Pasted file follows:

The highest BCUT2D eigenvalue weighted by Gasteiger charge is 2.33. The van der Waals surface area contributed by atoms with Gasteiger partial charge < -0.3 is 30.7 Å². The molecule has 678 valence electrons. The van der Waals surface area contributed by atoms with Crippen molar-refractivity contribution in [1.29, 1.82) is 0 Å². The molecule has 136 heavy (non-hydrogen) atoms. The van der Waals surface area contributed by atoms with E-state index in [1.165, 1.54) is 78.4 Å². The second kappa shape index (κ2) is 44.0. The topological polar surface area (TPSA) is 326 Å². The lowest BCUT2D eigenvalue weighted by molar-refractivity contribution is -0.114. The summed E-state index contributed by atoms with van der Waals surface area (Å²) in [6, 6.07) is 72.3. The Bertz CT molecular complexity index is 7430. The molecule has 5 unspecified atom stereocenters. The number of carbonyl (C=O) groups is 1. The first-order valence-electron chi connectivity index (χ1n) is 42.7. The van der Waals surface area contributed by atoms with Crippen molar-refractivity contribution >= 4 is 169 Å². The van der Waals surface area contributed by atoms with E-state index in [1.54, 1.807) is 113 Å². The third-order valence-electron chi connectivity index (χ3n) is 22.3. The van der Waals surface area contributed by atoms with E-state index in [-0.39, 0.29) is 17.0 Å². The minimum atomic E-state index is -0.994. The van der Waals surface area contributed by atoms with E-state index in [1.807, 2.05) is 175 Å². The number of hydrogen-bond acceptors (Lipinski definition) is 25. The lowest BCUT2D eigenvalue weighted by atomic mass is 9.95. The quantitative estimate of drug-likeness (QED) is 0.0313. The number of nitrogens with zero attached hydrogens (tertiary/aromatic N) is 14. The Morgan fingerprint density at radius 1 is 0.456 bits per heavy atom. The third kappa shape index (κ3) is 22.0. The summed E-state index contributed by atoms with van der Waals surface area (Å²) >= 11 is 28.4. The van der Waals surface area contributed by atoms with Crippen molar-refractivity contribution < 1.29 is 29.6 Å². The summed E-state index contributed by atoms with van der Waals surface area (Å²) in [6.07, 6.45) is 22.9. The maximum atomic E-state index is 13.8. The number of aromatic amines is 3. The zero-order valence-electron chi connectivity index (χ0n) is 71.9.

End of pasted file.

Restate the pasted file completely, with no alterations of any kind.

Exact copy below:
The highest BCUT2D eigenvalue weighted by Gasteiger charge is 2.33. The van der Waals surface area contributed by atoms with Gasteiger partial charge < -0.3 is 30.7 Å². The molecule has 678 valence electrons. The van der Waals surface area contributed by atoms with Crippen molar-refractivity contribution in [1.29, 1.82) is 0 Å². The molecule has 136 heavy (non-hydrogen) atoms. The van der Waals surface area contributed by atoms with E-state index in [1.165, 1.54) is 78.4 Å². The second kappa shape index (κ2) is 44.0. The topological polar surface area (TPSA) is 326 Å². The lowest BCUT2D eigenvalue weighted by molar-refractivity contribution is -0.114. The summed E-state index contributed by atoms with van der Waals surface area (Å²) in [6, 6.07) is 72.3. The Bertz CT molecular complexity index is 7430. The molecule has 5 unspecified atom stereocenters. The number of carbonyl (C=O) groups is 1. The first-order valence-electron chi connectivity index (χ1n) is 42.7. The van der Waals surface area contributed by atoms with Crippen molar-refractivity contribution >= 4 is 169 Å². The van der Waals surface area contributed by atoms with E-state index in [1.54, 1.807) is 113 Å². The third-order valence-electron chi connectivity index (χ3n) is 22.3. The van der Waals surface area contributed by atoms with E-state index in [-0.39, 0.29) is 17.0 Å². The minimum atomic E-state index is -0.994. The van der Waals surface area contributed by atoms with E-state index in [1.807, 2.05) is 175 Å². The number of hydrogen-bond acceptors (Lipinski definition) is 25. The lowest BCUT2D eigenvalue weighted by atomic mass is 9.95. The quantitative estimate of drug-likeness (QED) is 0.0313. The number of nitrogens with zero attached hydrogens (tertiary/aromatic N) is 14. The Morgan fingerprint density at radius 1 is 0.456 bits per heavy atom. The third kappa shape index (κ3) is 22.0. The summed E-state index contributed by atoms with van der Waals surface area (Å²) >= 11 is 28.4. The van der Waals surface area contributed by atoms with Crippen molar-refractivity contribution < 1.29 is 29.6 Å². The summed E-state index contributed by atoms with van der Waals surface area (Å²) in [6.07, 6.45) is 22.9. The maximum atomic E-state index is 13.8. The number of aromatic amines is 3. The zero-order valence-electron chi connectivity index (χ0n) is 71.9.